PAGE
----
Why Working at Home Can Be a Bad Idea
Slate's Katie Roiphe thinks a clear separation helps creativity
By John Johnson, Newser Staff
Posted Feb 27, 2013 6:16 PM CST

(Newser) – Marissa Mayer's decree requiring that Yahoo employees stop working from home and instead schlep to the office has set off a wave of pro and con arguments. Count Katie Roiphe of Slate, who has experience in both worlds, in Mayer's camp. When you work from home, you're distracted in countless subtle ways, she writes. Maybe it's the kids in the next room, or the argument you had last night, or the recollection that the cable bill is due. Heading into an office, or even a coffee shop with the laptop, provides clearer separation.

"Is it possible that our ideas, our creativity, our wilder bursts of thought are often, or at least sometimes better achieved outside the home, in a more neutral space?" she asks. Rudimentary measurements of productivity on the part of home workers can miss this crucial element. What's more, this "work-life balance" works in reverse. It will help your home life to keep work at work, even if you have only a "tiny sliver of a chance of keeping the office and the thousands of meaningless work details and memos and preoccupations out of your home." Click for the full column. Or click for fellow Slate writer Farhad Manjoo's contention that Yahoo's Mayer is way off base.

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Feb 28, 2013 8:06 PM CST
Of course; how clever of them to decide that it's more distrcting for me to hear my children who are nonexistent or at school than the 5 people in the surrounding cubicles who are trying to avoid boredom induced insanity by chatting amongst themselves without end the entire working day, and the folks who are attracted to their conversation and actually park their rear ends on my desk when they're tired of chatting while standing. And how clever of them to decide that I'd be too stressed by the recollection of the argument last night only if I stay home, because when I go to the office that stress gets fogotten, because of the stress of communting an hour each way in traffic which involves at least one accident per trip. And most of all, how clever of them to allow their company to risk millions of dollars on decisions based on the work of somebody like me, who can't be trusted to do their job without somebody clocking their entrance and exits, and without the intelligence to realize where I do my work best.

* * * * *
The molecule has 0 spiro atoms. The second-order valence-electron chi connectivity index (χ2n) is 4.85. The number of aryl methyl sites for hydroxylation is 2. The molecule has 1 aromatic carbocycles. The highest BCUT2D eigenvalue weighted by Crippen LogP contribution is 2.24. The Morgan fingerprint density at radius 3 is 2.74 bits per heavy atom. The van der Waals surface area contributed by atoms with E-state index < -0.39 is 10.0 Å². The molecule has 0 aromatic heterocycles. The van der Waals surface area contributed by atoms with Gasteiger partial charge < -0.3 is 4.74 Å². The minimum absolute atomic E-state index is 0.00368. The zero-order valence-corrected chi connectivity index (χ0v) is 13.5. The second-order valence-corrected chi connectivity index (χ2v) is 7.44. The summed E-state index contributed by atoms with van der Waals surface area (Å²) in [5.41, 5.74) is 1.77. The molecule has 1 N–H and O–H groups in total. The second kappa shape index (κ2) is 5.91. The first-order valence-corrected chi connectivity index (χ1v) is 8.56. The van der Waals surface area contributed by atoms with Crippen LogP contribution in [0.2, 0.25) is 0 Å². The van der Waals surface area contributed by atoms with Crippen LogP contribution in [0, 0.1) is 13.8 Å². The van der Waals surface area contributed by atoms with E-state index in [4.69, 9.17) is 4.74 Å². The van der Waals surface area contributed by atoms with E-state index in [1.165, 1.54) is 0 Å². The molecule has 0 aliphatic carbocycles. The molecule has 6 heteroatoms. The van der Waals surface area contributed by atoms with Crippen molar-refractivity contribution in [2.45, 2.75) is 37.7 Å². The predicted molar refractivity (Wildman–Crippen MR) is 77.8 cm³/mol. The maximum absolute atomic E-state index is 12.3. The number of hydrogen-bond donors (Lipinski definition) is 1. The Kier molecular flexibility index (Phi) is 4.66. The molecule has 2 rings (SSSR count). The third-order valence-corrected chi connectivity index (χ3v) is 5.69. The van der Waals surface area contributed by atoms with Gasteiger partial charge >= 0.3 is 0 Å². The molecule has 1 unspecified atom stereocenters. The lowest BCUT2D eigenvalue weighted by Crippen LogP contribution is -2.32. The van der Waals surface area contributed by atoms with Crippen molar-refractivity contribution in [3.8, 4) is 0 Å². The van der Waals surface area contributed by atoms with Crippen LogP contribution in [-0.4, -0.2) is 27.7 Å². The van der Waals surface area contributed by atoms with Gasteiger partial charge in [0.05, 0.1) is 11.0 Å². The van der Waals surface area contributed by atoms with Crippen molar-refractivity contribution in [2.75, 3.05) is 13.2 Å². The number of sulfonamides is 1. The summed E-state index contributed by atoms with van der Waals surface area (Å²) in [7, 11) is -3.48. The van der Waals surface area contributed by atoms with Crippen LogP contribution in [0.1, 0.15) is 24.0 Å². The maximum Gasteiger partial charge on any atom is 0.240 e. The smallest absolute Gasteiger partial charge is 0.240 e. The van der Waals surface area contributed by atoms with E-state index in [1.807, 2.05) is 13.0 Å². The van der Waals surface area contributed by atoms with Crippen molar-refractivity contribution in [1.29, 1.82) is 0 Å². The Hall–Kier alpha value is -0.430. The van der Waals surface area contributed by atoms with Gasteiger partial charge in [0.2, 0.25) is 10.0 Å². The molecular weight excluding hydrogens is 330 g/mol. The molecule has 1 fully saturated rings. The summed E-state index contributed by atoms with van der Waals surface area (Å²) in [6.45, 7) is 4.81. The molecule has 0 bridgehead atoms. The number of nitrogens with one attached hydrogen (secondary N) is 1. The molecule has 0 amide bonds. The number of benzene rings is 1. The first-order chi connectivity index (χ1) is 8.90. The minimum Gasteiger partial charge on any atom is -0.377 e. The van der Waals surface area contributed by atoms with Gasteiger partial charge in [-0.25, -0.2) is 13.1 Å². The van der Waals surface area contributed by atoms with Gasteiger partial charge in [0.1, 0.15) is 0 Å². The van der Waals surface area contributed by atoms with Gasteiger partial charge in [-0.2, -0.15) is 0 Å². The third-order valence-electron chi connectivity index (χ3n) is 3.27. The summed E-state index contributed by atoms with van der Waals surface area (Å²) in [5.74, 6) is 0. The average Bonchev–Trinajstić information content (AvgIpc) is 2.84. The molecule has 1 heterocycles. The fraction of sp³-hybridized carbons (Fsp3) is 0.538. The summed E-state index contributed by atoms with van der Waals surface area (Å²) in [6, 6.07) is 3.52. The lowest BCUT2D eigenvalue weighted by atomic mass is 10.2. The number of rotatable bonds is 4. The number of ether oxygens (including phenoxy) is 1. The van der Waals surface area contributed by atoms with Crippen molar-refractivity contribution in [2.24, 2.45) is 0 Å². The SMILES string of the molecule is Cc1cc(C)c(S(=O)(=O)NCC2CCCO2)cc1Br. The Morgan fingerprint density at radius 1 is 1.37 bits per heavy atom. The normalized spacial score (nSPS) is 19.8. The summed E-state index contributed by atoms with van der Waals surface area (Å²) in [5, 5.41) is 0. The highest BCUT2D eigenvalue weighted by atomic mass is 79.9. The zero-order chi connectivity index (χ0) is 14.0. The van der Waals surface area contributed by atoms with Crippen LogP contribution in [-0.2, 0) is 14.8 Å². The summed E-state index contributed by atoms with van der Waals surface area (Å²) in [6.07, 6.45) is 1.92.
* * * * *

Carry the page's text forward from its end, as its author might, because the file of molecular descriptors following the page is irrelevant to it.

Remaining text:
Feb 28, 2013 11:42 AM CST
Working is bad for you no matter how you do it.
Feb 28, 2013 12:19 AM CST
What do you think would happen if we told Stephen King he had to write his next book in a cubicle between 9am and 5pm. Then he had to attend a daily standup meeting each morning and talk about how much he wrote the day before and what he was going to do today. Then let's say to get the book out quicker we decided to put 12 writers on it, one for each chapter. And they could have team collaboration meetings twice a day. Then say we kept pressuring the 12 authors telling them how critical it was to stay on schedule. Do you think there's any chance this book would be any good? Do you think coming up with innovative new software products is any less of a creative process than writing a good book?